|Clay minerals, deep circulation and climate|In: Developments in Marine Geology. Elsevier: Amsterdam. ISSN 1572-5480, more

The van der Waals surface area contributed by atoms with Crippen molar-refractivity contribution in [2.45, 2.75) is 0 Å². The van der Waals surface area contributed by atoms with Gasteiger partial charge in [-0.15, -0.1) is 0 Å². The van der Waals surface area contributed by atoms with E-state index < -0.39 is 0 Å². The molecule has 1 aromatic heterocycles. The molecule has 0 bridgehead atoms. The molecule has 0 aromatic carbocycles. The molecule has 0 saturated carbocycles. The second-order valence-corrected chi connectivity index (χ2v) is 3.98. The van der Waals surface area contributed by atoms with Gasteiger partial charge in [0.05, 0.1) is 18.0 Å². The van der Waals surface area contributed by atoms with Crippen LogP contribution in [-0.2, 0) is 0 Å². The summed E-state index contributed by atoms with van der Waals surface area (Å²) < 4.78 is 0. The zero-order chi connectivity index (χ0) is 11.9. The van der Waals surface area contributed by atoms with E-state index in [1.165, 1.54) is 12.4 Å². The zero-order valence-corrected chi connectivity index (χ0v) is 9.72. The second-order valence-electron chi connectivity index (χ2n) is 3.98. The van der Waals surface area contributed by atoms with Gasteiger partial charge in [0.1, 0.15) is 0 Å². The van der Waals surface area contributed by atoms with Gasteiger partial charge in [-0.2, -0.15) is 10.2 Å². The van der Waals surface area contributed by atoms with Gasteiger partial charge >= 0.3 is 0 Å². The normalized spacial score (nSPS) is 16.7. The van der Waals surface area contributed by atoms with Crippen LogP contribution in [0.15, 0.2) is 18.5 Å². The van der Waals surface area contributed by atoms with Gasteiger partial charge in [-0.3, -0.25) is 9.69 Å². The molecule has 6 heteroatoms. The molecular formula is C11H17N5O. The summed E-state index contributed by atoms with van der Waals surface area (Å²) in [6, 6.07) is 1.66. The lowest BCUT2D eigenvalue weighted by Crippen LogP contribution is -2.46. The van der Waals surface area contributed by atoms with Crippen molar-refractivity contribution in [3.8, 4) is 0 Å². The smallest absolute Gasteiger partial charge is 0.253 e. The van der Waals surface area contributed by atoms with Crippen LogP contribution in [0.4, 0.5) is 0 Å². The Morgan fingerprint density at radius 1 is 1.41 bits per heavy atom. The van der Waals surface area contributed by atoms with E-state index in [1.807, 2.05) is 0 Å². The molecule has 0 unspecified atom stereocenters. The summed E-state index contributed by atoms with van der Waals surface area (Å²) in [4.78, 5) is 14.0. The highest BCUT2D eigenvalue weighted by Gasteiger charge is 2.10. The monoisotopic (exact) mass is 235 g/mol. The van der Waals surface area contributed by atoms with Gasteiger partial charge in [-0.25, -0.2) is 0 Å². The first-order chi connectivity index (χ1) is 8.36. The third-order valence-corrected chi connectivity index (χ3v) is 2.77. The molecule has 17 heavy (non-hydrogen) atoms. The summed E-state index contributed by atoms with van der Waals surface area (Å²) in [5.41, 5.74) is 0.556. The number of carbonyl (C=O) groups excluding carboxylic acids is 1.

This chapter focuses on the clay minerals, deep circulation, and climate. Clay minerals are the main constituents of recent deep-sea or abyssal sediments. Their role as paleoclimatic and paleoceanographic indicators has been investigated by X-ray diffraction techniques. In marine sediments, clays are mainly detrital and their abundances provide abiotic proxy data, which may be used to decipher either (1) climate changes in the source area on adjacent landmasses, (2) changes in the intensity of the transport agent, or (3) changes in the ocean currents that disperse the terrigenous input. Clays are sensitive indicators of their environment of formation, and their composition may be used to constrain climatic variations which do not affect other size fractions. The composition of terrestrial clay mineral reflects the prevailing weathering regimes, which control the nature and intensity of pedogenetic processes in continental source areas. Weathering depends primarily on climate zonation, which determines the intensity of physical and/or chemical weathering. The chapter describes the relationships between (1) clay mineral abundance in deep-sea sediments and deep circulation and (2) clay variability and short- or long-term climate changes.